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Vancouver mayor jumps into cauldron uproar

February 16th, 2010 · 12 Comments

Vancouver Mayor Gregor Robertson caught the media’s attention today with a brief answer he gave at a scrum after a totally different newser (Olympic village gets certified as greenest neighbourhood in North America by U.S. agency).

Yes, he was concerned about the cauldron being inaccessible to visitors. And he made a call to John Furlong about it. And everyone jumped on it. Me too.


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  • Wayne

    This is just lame. How much did the doomahickey cost? Years in the planning and no doubt a price tag of tens of thousands of dollars. And no one at VANOC said ‘just a second boys, it’s going to look pretty tacky with chainlink fencing around it” ?

    VANOC can’t spin this, it’s just plain stupid.

  • Denis

    Vanoc and thinking in the same sentence. Wayne, you must be dreaming. We all pay the freinght for the big circus and only selected folks get close to a metal stuck together which has a fire in it. Maybe Furlong was planning to take it with him when his overpaid job ends shortly

  • jimmy olson

    Who in their right mind would put a butt ugly chainlink fence around the flame of eternal hope? Flametartds!

  • Gassy Jack’s Ghost

    Good for the mayor to make that call. I went down on Saturday night with my son and there was a throng of people crowded around the fence and just about everyone was cursing and calling it utterly pathetic and shameful. Way to go VANOC, the Disorganization Committee!

    What made it even worse was the fact that there were about 8 or 9 folks who had full access inside the gates and they were posing and taking all kinds of pictures and videos without any kind of restrictions, and acting totally oblivious to the hundreds of folks pressed against the fence trying to get a clear shot. Didn’t Furlong say in his opening speech something like, “My greatest hope is that this Games will be for the many, not just for the few.”? Like Gordo, this is a guy completely out of touch with the reality of normal folks.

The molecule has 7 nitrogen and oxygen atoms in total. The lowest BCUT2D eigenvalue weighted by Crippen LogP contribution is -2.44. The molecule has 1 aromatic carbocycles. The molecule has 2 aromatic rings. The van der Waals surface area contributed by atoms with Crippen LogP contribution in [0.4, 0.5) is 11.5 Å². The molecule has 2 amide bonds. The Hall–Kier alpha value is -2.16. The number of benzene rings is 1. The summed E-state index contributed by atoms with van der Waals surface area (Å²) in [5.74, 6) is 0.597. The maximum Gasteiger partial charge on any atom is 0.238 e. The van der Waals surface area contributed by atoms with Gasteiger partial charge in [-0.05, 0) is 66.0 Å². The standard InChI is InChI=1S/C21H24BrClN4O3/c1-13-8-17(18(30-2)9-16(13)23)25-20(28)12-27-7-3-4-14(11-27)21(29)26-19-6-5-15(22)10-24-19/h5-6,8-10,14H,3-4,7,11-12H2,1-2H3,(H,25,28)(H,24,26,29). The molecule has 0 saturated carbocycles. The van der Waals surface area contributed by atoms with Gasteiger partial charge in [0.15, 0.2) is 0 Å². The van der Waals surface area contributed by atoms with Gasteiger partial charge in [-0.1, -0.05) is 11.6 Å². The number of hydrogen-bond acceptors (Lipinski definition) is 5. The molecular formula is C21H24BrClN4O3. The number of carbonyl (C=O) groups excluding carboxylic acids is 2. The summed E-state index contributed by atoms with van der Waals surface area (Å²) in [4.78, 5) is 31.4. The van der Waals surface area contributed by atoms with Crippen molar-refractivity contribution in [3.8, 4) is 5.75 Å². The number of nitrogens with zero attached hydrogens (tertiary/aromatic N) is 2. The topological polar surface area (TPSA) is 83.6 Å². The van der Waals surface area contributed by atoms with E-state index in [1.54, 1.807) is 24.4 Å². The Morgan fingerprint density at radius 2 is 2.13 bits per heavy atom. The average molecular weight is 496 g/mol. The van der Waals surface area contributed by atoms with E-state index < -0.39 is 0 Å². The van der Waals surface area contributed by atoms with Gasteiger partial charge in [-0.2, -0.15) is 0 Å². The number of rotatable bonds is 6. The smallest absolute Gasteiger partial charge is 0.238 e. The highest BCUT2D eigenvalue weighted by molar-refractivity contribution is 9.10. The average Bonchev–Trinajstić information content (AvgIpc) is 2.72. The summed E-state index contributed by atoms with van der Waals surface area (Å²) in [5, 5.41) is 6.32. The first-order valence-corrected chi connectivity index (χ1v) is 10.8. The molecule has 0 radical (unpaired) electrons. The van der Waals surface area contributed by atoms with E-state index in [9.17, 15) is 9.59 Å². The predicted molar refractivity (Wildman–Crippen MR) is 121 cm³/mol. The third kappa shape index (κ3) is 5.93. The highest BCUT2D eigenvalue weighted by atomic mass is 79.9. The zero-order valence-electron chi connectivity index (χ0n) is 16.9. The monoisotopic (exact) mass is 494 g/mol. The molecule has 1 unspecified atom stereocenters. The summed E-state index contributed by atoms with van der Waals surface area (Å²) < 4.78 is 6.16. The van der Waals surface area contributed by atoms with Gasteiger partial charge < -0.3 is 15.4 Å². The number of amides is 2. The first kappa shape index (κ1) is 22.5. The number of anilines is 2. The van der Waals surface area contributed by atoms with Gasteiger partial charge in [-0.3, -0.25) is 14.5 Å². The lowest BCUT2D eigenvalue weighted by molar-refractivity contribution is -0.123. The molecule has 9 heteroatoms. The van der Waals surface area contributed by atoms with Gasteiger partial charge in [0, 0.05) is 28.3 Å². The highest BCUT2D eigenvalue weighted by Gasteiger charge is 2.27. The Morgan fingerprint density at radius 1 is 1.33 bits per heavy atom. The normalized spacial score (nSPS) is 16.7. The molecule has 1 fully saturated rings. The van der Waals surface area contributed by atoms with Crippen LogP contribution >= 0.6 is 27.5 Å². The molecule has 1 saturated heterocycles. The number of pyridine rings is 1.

I’m starting to get the feeling, as the snafus begin to add up, that this Games might end up being the model for how NOT to run an Olympics.

  • gmgw

    I’m happy to say that not only could I not care less about the cauldron furore (talk about tempests and teapots– is it possible for us to look more small-town?), but I don’t even know where the damn thing is located.
    And that’s *not* a request for the information. I’ve worked hard to know this little.

  • This is a story?

  • Dennis O’Bell

    The mayor gets gold for short distance bandwagon jump.

    Perhaps someone can get the log out of Gregor’s own eye so he can see the chain link fence and airport screening around the city’s free for all live site venues with unnecessarily long line ups and wait times to get in.

    Metal detectors? The Concord Pacific site and Robson Square are okay without it.

    More likely protection to corporate sponsors from people walking in with off-brand items… like non-Dasani (Coke) water bottles.